Friday, October 15, 2010

Twin Cities Marathon Race Reports

After a summer of hard work, long runs, and various sore body parts, several members of the St. Croix Valley Runners Group took part in the 2010 Twin Cities Marathon on October 3rd.  This race seems to become an annual pilgrimage for many in the group.  Though we all shared the race course, and experienced the fantastic, made-for-marathons weather, we all had some very different experiences.
Candy says…
The weather did not disappoint with perfect running conditions—about 40 degrees at the start, sunny skies and very little wind. This was my 6th Twin Cities and 15th marathon. My goal for the race was to do a training run for New York and keep my pace at an average of 9:50 minute miles. I finally got it right. Mary and I started in corral #1 together and then went our separate ways, checking in with each other periodically as we traded places. I felt good at the halfway point and just figured I would keep on doing what I was doing. I continued to feel very comfortable with my pace and the weather, concentrating on my leg turnover. Some familiar faces in the crowd also helped. The net result was a marathon PR by nine minutes at a 9:40 minute average. The best part was for the first time I did not die over the last six miles. Maybe I should run every marathon as a training run? Next stop—New York on Nov. 7.
Scott added…
Well, I felt my training was about 80 percent and with some health issues leading up to the race with my son I backed off my goal a little.  7:25 pace was my previous best so I was thinking I'll try 7:20 and a PR.  I know the weather was nice but not quite as cool as I was hoping for.  The first few miles were ok.  My shoe came untied around mile four ( I did double knot them).  My legs were feeling heavy and I had negative thoughts running through my head.  I said a little prayer for a better attitude.  The miles were clicking off between 6:50 and 7:10.  I kept telling myself to slow down.  It felt like I was but the times said otherwise.  I got to mile 11 and thought well you’re committed now.  My parents met me at mile 13 and I threw them some clothes and gave them the so so sign.  At mile 14 I had to hit the restroom.  Mile 16 came and my usual marathon side stitch started coming.  This is way earlier than normal.  With some light pressure from my fingers I was able to ward it off.  I can usually tell how the race will pan out around 18. I started thinking doubling my half time of 1:33 would be nice. Mentally I was breaking it down 18 to 22 and 22 to 26. I punched the wall at 20 and said not this time. I started thinking at 21 that I felt better than I did at 11.  At mile 23 the side stitch got real bad. Extreme sharp pain.  It hurt more when I pushed on it.  I pulled over and it felt better immediately.  Starting up it came back but with less pain.  I would have to do this three more times.  I ran mile 25 to 26 in 6:53 so I felt awesome other than my side.  A good kick down the hill to the finish left me with a 7 minute PR and around 30 seconds off a negative split. Never thought that would happen in a marathon.  It gave me a lot of confidence in the way I ran and trained.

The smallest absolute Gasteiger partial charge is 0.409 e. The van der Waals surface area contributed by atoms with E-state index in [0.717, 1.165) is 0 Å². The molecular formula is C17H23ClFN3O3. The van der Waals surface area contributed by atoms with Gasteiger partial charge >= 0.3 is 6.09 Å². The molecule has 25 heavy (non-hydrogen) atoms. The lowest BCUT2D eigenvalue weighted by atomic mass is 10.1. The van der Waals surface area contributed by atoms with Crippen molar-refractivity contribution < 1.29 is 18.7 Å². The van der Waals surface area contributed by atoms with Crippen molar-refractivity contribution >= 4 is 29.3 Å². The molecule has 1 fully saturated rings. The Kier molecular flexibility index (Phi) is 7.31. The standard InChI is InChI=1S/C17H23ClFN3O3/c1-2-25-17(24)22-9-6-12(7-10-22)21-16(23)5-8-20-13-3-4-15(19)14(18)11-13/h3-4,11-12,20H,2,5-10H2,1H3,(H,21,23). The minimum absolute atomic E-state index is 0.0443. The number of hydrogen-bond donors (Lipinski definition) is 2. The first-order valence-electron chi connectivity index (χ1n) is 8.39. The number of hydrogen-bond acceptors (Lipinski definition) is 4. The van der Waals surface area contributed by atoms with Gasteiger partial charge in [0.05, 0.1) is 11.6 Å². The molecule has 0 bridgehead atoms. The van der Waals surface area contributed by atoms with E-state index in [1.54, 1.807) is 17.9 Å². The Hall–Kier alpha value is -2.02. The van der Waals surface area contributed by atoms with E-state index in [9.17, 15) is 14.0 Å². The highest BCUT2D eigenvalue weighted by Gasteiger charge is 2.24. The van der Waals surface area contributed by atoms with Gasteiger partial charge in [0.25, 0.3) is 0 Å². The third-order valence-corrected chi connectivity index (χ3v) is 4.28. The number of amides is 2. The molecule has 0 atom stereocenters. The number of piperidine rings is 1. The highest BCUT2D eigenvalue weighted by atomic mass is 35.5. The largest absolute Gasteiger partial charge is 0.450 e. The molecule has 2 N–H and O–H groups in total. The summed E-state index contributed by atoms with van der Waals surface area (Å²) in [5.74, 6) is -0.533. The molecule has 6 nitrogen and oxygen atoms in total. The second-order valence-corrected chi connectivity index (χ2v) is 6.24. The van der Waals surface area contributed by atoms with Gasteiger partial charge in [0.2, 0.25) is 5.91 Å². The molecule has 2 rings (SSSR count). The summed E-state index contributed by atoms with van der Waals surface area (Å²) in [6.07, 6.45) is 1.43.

Lisa added…